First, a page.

Context Insensitive is Damian Sommer’s independent venture into the realm of 2D platforming. The mechanic that shakes the formula is simple, sharp, and insidious. The game is elemental, using only the raw elements of the genre. You have your jump-man, you have your level, and you have your end goal. Get your jump-man across the obstacle course.

What would be the first course of action? To move right, obviously, but you can’t. Before every level the game demands you assign a key to an action. This is the mechanic, this is the curl in the eyebrow. Your character cannot do a single thing without it being bound first. Before you can move right you must first bind “move right”. Before binding the next action, you must reach the next level. Look at the level above, you've got to move right. The obvious choice is the right arrow key, eh?

Such naiveté will doom you.

As levels progress the game begins to challenge more than just your reflexes, it challenges your mind. Remember, every level you assign a new action. There are more levels than right, left, up, down, and jump. Within the void's shifting neon arena you'll find no logic puzzles to mull through. Nor are the levels themselves your conquest. Context Insensitive's challenge emerges from the self, from your brain’s capacity for parallel thought.

Working (short-term) memory can only maintain 7 (+/-2) thoughts actively.

You’re on level 9 now.

Push it to the limit.

Damian Sommer’s platforming games have thus far blown me away. Besides Context Insensitive, Damian created Game About Game Literacy. The simple game boils away everything but the atomics of any given metroidvania to a fascinating effect. Try both of these games, they’re free and will not consume more than an hour of your time combined. I hope they’ll impress upon you Sommer’s platforming wit, because I would like to not be alone in slavering for The Clown Who Wanted Everything.

Today is the last day of Chivalry's free steam weekend. If you've yet to try Chivalry, I aim to convince you it's worth the download. This is not a game you want to pass up.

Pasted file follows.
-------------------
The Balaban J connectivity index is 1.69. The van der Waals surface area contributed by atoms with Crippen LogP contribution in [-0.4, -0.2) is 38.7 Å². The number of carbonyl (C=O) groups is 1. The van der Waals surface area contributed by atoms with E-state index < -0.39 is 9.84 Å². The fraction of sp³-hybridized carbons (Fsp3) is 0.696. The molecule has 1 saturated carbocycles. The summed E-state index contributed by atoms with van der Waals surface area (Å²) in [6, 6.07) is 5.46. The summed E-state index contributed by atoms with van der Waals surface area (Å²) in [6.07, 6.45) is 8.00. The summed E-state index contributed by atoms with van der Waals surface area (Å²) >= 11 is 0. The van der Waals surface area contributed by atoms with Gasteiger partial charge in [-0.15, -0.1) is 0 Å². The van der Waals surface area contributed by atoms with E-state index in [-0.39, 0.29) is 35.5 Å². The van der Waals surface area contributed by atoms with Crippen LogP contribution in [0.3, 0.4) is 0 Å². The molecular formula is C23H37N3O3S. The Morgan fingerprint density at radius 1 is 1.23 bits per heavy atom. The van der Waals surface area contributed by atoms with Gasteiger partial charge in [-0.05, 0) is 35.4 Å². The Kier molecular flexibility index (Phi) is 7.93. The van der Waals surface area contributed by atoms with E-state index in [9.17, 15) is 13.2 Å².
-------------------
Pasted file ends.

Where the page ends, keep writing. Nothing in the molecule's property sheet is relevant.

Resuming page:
Torn Banner Studios sells you a small sandbox with steel swords instead of plastic shovels. With these I have had the laughter and intensity equivocal to the original Portal. Nothing is more terrifying than being chased by the hounding laughter of a Vanguard about to drive a polearm through your spine. Or quite as satisfying as responding to an enemy's cries for help with a swing of your warhammer, and the fleshy crunch that follows. Killing a knight mid-swing with crossbow bolt to the head. You and your brother-in-arms protecting a trebuchet against five enemies, weaving in and out of counters and blows, laying them all to waste against the odds. The first person view and emphasis on melee weapons creates an intimacy of perspective that, when coupled with the disturbing gore and skill based play, feels smart and creates these amazingly satisfying experiences.

Fraser Brown wrote a fantastic review of the game a few months ago. In it he retells two stories of glorious combat that, when narrated, seem like an exaggeration. However, the experiences he retells are the real treasure hidden behind Chivalry's promise of a gory arcade-y fun murder arena.

Chivalry is a game you would never expect to be atmospheric. Rather, the promise of spamming blood curdling screams with the C-key speaks to a goofiness akin to teabagging. The kind of levity one can expect from multiplayer games. Yet, Chivalry is a game that provides an environment for stories as memorable as any scripted cut-scene or game event. The game is so dependent upon player skill that the actions taken are always the player's own. When you're cornered by two knights with double-bladed axes and you block, kick, and slash them to death, you thrill. You did that. By rights you should have died, but no, you stood your ground and parted head from shoulder, soul from life. Now you're spamming C as you charge headlong into the next battle. It's not for a lark, it's a warcry, because the enemy should fear your coming.

There are few games as satisfying as Chivalry. You have one day to try it for free, get to it.